Pearson - Always learning

All your resources for Economics

RSS icon Subscribe | Text size

Posts Tagged ‘mortgage rates’

The housing market: an Australian case study of demand and supply

Many countries have experienced soaring house prices in recent years. To find out why, you need to look at demand and supply.

Low mortgage interest rates and more relaxed lending rules in the last couple of years have stimulated demand. In some countries, such as the UK, demand has been further boosted by governments providing increased help to buyers. In others, various tax breaks are given to house purchasers.

Typically the rise in demand has not been matched by an equivalent rise in supply. Social house building has slowed in many countries and building for private purchase has often be hampered by difficulties in obtaining appropriate land or getting planning permission.

The articles linked below look at the situation in Australia. Here too house prices have been soaring. Over the past 30 years they have grown by 7.25% per year – way above the growth in incomes. As the second article below states:

So expensive are homes becoming that the share of median household income devoted to mortgage payments for Australians aged 35 to 44 has more than doubled in 30 years. Incredibly, it’s happened at a time when mortgage rates have slid to their lowest on record.

But why? Again, to understand this it is necessary to look at demand and supply.

Strong population growth combined with easy availability of mortgage loans, low interest rates and tax breaks for both owner occupiers and property investors have stoked demand, while new building has lagged behind. As far as investors are concerned, any shortfall of rental income over mortgage payments (known as negative gearing) can be offset against tax – and then there is still the capital gain to be made from any increase in the property’s price.

But in some Australian towns and cities, price rises have started to slow down or even fall. This may be due to a fall in demand. For example, in Perth, the ending of the commodity boom has led to a fall in demand for labour in the mining areas; mine workers often live in Perth and fly up to the mining areas for shifts of a week or more. The fall in demand for labour has led to a fall in demand for housing.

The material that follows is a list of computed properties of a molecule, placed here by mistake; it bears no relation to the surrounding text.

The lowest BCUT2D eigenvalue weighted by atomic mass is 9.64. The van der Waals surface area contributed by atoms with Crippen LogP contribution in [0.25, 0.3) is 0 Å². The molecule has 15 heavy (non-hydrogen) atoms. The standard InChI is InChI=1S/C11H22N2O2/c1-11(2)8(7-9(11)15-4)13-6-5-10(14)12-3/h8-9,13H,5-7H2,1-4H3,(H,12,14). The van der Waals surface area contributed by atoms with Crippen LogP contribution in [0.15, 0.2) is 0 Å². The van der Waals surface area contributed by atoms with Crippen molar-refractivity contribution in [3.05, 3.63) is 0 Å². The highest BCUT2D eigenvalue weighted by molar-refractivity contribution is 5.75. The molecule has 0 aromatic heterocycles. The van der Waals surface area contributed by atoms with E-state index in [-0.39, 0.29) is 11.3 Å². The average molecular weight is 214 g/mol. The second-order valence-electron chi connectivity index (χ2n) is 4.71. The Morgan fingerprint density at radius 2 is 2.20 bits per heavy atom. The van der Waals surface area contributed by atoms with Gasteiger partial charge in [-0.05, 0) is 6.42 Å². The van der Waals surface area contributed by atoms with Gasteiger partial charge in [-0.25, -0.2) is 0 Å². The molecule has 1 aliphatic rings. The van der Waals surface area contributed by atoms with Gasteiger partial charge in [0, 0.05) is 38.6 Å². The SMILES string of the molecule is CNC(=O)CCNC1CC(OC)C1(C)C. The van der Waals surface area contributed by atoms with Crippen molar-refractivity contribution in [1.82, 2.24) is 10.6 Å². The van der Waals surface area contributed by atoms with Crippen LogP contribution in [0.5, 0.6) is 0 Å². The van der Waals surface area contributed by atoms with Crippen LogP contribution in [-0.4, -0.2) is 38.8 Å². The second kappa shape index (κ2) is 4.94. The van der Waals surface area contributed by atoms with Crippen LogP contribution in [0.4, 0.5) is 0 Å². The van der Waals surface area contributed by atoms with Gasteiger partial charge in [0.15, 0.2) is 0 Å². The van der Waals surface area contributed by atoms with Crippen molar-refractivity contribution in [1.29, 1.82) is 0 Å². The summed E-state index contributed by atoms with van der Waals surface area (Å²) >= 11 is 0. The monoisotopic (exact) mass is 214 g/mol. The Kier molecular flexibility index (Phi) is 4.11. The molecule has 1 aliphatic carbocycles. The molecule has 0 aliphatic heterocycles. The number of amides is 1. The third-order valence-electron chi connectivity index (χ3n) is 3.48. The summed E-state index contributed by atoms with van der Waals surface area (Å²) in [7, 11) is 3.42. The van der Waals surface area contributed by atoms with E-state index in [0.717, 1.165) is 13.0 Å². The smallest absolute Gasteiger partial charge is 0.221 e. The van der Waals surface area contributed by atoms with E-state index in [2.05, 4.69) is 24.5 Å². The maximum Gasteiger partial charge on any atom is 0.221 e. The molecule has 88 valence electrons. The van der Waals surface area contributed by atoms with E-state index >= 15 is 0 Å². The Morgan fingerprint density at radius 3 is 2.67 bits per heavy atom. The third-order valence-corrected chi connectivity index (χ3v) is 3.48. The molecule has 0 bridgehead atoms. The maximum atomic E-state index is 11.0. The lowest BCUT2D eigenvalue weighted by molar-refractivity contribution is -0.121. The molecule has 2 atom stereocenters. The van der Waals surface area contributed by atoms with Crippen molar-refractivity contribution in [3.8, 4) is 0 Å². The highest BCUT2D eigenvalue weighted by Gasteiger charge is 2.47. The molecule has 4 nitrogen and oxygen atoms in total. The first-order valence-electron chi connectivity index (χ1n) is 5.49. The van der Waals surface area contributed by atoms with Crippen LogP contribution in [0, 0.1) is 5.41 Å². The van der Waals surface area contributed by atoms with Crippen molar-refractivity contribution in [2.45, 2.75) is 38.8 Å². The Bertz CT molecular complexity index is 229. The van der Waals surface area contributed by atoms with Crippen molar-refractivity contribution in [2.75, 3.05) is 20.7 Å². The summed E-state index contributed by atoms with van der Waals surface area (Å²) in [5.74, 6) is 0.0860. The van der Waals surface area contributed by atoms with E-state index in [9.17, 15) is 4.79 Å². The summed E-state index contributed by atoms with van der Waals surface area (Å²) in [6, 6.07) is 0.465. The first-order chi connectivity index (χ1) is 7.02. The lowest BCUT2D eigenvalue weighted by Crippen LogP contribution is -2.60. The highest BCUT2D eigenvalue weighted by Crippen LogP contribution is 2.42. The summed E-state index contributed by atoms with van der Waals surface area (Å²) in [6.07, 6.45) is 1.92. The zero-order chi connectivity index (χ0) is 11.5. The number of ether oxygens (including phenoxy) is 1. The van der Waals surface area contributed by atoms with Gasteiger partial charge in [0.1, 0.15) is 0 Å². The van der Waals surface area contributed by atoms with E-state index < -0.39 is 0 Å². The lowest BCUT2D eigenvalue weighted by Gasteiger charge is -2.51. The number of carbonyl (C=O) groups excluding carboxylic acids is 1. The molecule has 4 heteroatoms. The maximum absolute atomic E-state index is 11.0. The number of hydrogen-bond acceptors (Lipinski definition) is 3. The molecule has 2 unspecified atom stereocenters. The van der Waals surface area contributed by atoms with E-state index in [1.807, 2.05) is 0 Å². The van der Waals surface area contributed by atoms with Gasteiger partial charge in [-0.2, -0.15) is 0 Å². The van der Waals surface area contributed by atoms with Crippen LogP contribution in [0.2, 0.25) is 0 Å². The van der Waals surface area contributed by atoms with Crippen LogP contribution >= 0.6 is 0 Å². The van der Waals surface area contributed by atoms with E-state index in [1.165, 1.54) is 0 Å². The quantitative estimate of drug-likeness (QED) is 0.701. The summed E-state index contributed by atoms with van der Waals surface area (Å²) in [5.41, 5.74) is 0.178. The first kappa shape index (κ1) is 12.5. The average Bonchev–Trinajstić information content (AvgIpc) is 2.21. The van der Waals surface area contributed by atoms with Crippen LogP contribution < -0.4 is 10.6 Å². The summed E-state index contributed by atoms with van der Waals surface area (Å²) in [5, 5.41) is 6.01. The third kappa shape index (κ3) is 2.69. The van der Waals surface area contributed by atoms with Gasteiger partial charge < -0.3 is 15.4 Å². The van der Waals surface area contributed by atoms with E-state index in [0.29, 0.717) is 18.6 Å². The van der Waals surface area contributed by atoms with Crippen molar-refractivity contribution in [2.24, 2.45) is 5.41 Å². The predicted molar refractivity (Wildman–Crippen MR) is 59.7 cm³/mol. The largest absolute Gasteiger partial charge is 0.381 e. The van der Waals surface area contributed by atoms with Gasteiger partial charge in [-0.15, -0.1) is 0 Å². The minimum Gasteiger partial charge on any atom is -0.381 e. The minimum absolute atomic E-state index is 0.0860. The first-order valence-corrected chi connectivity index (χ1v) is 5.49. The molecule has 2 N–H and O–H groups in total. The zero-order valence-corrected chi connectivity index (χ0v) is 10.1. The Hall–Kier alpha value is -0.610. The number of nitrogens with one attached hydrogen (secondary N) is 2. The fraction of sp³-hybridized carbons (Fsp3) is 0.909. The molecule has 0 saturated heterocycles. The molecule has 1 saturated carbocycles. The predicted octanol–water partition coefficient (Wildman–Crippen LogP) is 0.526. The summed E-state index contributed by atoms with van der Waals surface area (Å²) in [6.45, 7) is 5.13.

House price changes are amplified by speculation. People rush to buy houses when they think house prices will rise, further pushing up prices. Landlords do the same. This speculation fuels the price rises. Speculation also amplifies price falls, with people with houses to sell keen to sell them quickly before prices fall further. Potential purchasers, including property investors, hold back, waiting for prices to fall.

Articles
House prices are surging because of low supply – it’s Economics 101 The Guardian, Stephen Koukoulas (27/10/16)
Who’s to blame for rising house prices? We are, actually. Sydney Morning Herald, Peter Martin (27/10/16)
The Price of Australia’s Real Estate Boom The New York Times, A. Odysseus Patrick (17/10/16)
Solutions beyond supply to the housing affordability problem The Conversation, Nicole Gurran (24/10/16)

Data
Residential Property Price Indexes: Eight Capital Cities Australian Bureau of Statistics (20/9/16)

Questions

  1. Identify the specific demand factors that have driven house price rises in Australia.
  2. How are the price elasticities of demand and supply relevant to explaining house price rises? Use a diagram to illustrate your analysis.
  3. What determines the rate of increase in house prices?